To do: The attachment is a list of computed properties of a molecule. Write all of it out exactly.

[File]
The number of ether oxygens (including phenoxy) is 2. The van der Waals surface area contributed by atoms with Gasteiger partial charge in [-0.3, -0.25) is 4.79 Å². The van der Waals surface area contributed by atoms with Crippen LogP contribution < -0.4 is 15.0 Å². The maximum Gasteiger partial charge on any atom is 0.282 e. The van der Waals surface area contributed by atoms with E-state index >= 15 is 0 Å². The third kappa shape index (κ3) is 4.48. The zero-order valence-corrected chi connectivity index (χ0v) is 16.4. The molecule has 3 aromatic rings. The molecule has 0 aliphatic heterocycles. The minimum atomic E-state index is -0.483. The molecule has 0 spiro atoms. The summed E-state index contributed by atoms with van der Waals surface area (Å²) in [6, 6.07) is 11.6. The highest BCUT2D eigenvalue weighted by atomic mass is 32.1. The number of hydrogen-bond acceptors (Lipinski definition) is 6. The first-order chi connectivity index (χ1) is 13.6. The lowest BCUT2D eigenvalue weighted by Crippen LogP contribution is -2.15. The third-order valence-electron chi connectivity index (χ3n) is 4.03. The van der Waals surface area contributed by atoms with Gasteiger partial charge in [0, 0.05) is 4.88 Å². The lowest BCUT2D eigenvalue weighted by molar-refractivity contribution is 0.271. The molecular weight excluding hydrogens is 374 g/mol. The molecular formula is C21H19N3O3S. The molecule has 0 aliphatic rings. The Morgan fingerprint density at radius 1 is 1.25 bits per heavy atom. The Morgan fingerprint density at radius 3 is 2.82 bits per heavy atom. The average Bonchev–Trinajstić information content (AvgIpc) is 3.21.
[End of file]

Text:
The number of ether oxygens (including phenoxy) is 2. The van der Waals surface area contributed by atoms with Gasteiger partial charge in [-0.3, -0.25) is 4.79 Å². The van der Waals surface area contributed by atoms with Crippen LogP contribution < -0.4 is 15.0 Å². The maximum Gasteiger partial charge on any atom is 0.282 e. The van der Waals surface area contributed by atoms with E-state index >= 15 is 0 Å². The third kappa shape index (κ3) is 4.48. The zero-order valence-corrected chi connectivity index (χ0v) is 16.4. The molecule has 3 aromatic rings. The molecule has 0 aliphatic heterocycles. The minimum atomic E-state index is -0.483. The molecule has 0 spiro atoms. The summed E-state index contributed by atoms with van der Waals surface area (Å²) in [6, 6.07) is 11.6. The highest BCUT2D eigenvalue weighted by atomic mass is 32.1. The number of hydrogen-bond acceptors (Lipinski definition) is 6. The first-order chi connectivity index (χ1) is 13.6. The lowest BCUT2D eigenvalue weighted by Crippen LogP contribution is -2.15. The third-order valence-electron chi connectivity index (χ3n) is 4.03. The van der Waals surface area contributed by atoms with Gasteiger partial charge in [0, 0.05) is 4.88 Å². The lowest BCUT2D eigenvalue weighted by molar-refractivity contribution is 0.271. The molecular weight excluding hydrogens is 374 g/mol. The molecular formula is C21H19N3O3S. The molecule has 0 aliphatic rings. The Morgan fingerprint density at radius 1 is 1.25 bits per heavy atom. The Morgan fingerprint density at radius 3 is 2.82 bits per heavy atom. The average Bonchev–Trinajstić information content (AvgIpc) is 3.21.